Conservative MP Douglas Carswell has been a key player in the historic Parliamentary events of the last few days, but his view of its implications goes far beyond the Speaker’s handling of expenses claims. I wrote before about his challenging views at a recent Hansard Society event; he talks, very convincingly, about the need – or perhaps more accurately, the inevitability – of more open politics. Tellingly, in interviews yesterday following his Big Moment, he talked about ‘the era of YouTube’ (although that’s another story altogether).
He points us to an article in today’s Times by Danny Finkelstein, which articulates the Carswell thesis particularly well:
For what we are about to discover is whether, after this turbulent fortnight, MPs really get it. Or whether they simply don’t have a clue what has been going on… Mr Martin’s departure should be seen as the pivot between two very different ways of conducting politics. It should be seen as the final moment in the long, slow death of closed politics and as ushering in a new age, one that will grow slowly and from small beginnings. The era of open politics. The cause of this new era, and the need for it, is the information revolution… Large centralised political parties were created because of the existence of the mass media… But whether this system has advantages or not is irrelevant – because the information revolution makes its continuation impossible. The replacement of the monolithic mass media with a much messier, much freer market in information changes everything. The media is fragmenting and taking Parliament with it.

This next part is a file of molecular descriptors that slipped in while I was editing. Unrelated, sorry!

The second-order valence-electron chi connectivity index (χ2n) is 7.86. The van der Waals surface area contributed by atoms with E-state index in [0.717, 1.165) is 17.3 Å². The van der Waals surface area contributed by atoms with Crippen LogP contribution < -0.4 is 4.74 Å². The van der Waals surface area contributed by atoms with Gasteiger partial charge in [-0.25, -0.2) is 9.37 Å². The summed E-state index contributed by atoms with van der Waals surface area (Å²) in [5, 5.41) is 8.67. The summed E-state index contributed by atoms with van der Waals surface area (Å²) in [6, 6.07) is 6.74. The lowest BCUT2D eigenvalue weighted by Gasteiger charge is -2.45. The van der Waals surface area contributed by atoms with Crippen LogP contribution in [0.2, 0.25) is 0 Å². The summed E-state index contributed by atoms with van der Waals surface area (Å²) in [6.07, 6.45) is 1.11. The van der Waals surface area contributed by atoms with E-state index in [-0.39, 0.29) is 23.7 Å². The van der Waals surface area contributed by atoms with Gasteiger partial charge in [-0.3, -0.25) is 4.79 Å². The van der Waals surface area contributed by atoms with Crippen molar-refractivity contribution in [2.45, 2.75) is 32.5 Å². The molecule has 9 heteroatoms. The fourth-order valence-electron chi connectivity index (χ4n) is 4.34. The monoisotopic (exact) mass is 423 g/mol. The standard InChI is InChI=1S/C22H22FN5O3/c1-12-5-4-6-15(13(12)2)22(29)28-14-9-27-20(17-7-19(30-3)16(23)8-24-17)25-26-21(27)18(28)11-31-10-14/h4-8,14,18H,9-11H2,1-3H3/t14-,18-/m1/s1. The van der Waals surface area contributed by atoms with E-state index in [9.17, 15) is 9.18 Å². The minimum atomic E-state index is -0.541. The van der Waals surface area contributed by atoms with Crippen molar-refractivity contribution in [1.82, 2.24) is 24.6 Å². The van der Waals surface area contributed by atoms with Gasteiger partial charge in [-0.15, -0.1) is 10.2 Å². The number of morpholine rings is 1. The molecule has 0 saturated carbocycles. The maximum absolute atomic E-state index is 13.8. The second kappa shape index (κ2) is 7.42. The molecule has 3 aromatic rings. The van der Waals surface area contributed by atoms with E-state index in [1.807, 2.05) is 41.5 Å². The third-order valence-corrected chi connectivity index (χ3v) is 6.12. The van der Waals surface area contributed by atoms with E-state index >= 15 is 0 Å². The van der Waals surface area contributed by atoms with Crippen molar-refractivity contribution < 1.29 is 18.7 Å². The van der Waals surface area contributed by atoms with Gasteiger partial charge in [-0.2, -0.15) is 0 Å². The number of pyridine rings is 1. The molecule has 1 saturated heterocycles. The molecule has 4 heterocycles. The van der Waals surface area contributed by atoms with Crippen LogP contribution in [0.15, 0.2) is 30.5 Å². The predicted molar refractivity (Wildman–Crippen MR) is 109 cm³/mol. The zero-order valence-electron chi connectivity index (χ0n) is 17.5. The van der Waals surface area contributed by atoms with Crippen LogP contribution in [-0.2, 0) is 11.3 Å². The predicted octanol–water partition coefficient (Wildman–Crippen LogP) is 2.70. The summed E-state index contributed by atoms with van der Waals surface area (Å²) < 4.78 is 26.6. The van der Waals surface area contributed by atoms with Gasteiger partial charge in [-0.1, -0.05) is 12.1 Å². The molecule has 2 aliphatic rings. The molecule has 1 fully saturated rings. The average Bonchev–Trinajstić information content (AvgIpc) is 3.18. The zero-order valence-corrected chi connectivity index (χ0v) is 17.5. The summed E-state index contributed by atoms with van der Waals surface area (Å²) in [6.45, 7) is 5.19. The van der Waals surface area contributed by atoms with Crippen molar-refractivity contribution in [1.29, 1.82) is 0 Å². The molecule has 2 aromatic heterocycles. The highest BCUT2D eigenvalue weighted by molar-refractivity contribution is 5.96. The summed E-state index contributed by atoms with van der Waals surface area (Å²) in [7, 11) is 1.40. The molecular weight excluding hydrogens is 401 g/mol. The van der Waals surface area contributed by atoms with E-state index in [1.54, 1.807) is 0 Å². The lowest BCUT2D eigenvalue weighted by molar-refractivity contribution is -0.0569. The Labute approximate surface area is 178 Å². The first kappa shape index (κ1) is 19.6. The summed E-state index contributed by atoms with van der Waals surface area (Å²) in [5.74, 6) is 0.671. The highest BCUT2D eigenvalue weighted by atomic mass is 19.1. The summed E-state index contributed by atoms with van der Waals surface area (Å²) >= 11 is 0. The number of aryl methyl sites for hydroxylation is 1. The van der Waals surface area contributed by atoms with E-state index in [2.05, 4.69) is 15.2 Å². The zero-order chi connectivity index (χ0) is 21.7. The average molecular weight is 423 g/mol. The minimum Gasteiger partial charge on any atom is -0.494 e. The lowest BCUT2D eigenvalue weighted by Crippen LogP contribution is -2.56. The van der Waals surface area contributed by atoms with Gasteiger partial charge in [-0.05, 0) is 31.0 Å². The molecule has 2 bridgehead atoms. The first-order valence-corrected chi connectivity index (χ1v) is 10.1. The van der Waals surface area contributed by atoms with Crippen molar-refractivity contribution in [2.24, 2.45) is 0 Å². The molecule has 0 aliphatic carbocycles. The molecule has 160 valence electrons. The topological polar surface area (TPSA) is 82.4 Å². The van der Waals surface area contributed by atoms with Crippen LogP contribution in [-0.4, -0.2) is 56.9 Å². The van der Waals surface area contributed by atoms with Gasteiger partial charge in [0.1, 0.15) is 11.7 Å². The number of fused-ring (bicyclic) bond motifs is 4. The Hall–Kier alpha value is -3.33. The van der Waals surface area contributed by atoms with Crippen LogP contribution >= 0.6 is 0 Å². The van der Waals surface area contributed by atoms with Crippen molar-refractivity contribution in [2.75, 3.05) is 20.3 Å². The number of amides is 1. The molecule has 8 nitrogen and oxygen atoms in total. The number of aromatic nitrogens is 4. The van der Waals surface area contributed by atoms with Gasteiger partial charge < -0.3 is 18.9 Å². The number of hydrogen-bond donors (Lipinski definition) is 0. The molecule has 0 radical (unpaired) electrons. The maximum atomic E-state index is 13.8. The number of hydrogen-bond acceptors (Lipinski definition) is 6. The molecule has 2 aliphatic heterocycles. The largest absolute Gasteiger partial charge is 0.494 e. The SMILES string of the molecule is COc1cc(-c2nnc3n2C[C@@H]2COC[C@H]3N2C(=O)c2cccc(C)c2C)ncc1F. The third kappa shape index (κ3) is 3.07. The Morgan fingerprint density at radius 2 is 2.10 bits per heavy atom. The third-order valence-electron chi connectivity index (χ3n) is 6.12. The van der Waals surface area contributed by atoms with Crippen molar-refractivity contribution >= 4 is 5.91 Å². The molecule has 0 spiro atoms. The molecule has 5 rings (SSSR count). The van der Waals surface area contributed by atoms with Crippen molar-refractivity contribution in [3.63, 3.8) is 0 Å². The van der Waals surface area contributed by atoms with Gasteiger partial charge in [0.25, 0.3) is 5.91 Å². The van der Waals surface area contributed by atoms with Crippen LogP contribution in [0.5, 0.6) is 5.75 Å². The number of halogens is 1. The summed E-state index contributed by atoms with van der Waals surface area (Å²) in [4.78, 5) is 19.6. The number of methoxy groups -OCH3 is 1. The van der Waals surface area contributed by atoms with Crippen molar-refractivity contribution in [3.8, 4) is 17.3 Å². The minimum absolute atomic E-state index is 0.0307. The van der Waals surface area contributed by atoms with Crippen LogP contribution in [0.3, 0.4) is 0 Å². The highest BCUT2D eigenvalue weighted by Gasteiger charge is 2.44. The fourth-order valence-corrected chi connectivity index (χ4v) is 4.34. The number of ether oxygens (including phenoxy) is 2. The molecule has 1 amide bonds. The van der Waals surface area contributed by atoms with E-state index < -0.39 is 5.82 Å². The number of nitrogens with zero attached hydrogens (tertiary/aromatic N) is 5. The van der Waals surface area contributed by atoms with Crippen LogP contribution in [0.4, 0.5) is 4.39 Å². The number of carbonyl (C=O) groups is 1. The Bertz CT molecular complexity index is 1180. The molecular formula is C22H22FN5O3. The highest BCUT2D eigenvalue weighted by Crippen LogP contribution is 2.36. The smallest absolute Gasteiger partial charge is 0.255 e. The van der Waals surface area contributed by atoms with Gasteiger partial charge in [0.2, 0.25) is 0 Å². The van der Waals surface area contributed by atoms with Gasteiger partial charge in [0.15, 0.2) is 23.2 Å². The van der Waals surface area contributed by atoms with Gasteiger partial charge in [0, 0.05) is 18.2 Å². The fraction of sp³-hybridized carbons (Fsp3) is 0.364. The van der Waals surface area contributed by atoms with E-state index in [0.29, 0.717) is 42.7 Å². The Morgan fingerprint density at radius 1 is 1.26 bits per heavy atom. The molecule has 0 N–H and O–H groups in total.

Of course, both Carswell and Finkelstein are long-standing bloggers: Carswell in particular did some interesting experiments (now abandoned) with ClactonTV.com (archived) and a TalkClacton.com discussion forum as far back as 2006. But it’s been fascinating to see online now being proposed instinctively as a solution to the current crisis. (And full credit, by the way to the Conservatives for their rapid creation of a Google spreadsheet, presumably with a nice and easy input form, for the publication of Shadow Cabinet expenses – not the first to adopt it as a publishing platform of course.)
We’re some way away from Carswell’s vision, as described in his book The Plan (co-written with YouTube star Daniel Hannan). But you’d have to say, the wind is blowing in his direction.